Strauss-Kahn resigns as IMF chief
The International Monetary Fund said Dominique Strauss-Kahn has resigned as its head following charges against him of sexual assault and attempted rape.
"I deny with the greatest possible firmness all of the allegations that have been made against me," Strauss-Kahn said in his letter of resignation, which was released by the IMF and dated May 18.
"I want to devote all my strength, all my time, and all my energy to proving my innocence."
He will on Thursday for a second time request release on US$1 million cash bail and placement under 24-hour house arrest while he awaits trial on charges of attempting to rape a hotel maid, his lawyers said. He is being held in New York's notorious Rikers Island jail. "Yes there will definitely be a bail hearing tomorrow," Manhattan District Attorney's Office spokeswoman Erin Duggan told Reuters on Wednesday.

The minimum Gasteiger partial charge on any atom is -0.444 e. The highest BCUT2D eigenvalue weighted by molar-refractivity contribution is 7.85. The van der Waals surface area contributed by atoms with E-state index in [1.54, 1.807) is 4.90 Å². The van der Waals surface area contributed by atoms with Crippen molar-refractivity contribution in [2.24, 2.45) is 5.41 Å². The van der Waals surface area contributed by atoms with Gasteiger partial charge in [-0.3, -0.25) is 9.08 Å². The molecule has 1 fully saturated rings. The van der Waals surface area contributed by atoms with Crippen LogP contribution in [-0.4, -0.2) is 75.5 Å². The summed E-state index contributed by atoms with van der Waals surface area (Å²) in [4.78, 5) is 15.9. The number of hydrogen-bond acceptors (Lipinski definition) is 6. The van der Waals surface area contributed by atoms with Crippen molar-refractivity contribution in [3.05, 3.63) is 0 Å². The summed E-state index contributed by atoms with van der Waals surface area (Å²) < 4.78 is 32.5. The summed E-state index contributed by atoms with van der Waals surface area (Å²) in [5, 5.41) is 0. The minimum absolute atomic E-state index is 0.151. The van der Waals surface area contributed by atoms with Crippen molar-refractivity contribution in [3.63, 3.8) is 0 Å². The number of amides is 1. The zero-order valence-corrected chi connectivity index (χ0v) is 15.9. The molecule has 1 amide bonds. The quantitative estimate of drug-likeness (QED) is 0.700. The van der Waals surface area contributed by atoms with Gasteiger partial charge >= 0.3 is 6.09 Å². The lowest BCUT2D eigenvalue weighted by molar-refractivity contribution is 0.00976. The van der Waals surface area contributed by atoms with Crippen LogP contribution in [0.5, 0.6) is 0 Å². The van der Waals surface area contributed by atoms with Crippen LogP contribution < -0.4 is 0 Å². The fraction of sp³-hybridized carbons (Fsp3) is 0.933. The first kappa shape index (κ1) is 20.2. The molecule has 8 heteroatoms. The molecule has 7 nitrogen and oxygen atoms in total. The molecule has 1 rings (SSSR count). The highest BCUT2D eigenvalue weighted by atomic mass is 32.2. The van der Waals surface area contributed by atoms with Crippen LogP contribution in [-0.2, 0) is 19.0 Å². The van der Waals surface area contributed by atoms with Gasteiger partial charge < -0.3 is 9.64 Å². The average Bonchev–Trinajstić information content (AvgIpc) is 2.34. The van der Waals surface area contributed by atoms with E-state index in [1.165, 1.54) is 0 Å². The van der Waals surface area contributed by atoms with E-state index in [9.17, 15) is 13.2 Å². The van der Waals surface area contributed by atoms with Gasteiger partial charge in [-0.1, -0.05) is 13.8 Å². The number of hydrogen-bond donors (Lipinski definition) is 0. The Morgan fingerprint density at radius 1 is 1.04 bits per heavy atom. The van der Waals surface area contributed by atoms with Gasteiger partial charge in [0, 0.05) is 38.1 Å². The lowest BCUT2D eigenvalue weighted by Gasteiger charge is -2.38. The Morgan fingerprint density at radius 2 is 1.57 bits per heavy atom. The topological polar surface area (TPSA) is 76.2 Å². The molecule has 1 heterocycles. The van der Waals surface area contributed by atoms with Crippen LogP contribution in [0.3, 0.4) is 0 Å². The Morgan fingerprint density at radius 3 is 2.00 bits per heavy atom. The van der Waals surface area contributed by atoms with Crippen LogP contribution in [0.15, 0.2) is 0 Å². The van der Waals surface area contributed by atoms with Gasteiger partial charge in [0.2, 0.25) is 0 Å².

Strauss-Kahn's arrest has dashed his prospects to run for the French presidency in 2012 and raised broader issues over the future of the International Monetary Fund.
Developing countries are questioning Europe's hold on the top IMF position, and jockeying to replace him has already begun.
New details emerged on Wednesday about the sequence of events surrounding the alleged sexual attack on the maid. Strauss-Kahn left the Sofitel near Times Square in Manhattan around 12:30 p.m. EDT on Saturday and roughly an hour later, hotel security called police to report an alleged sexual assault, a law enforcement source said.
European Commission President Jose Manuel Barroso said Europe would naturally put forward a candidate to replace Strauss-Kahn if he were to step down.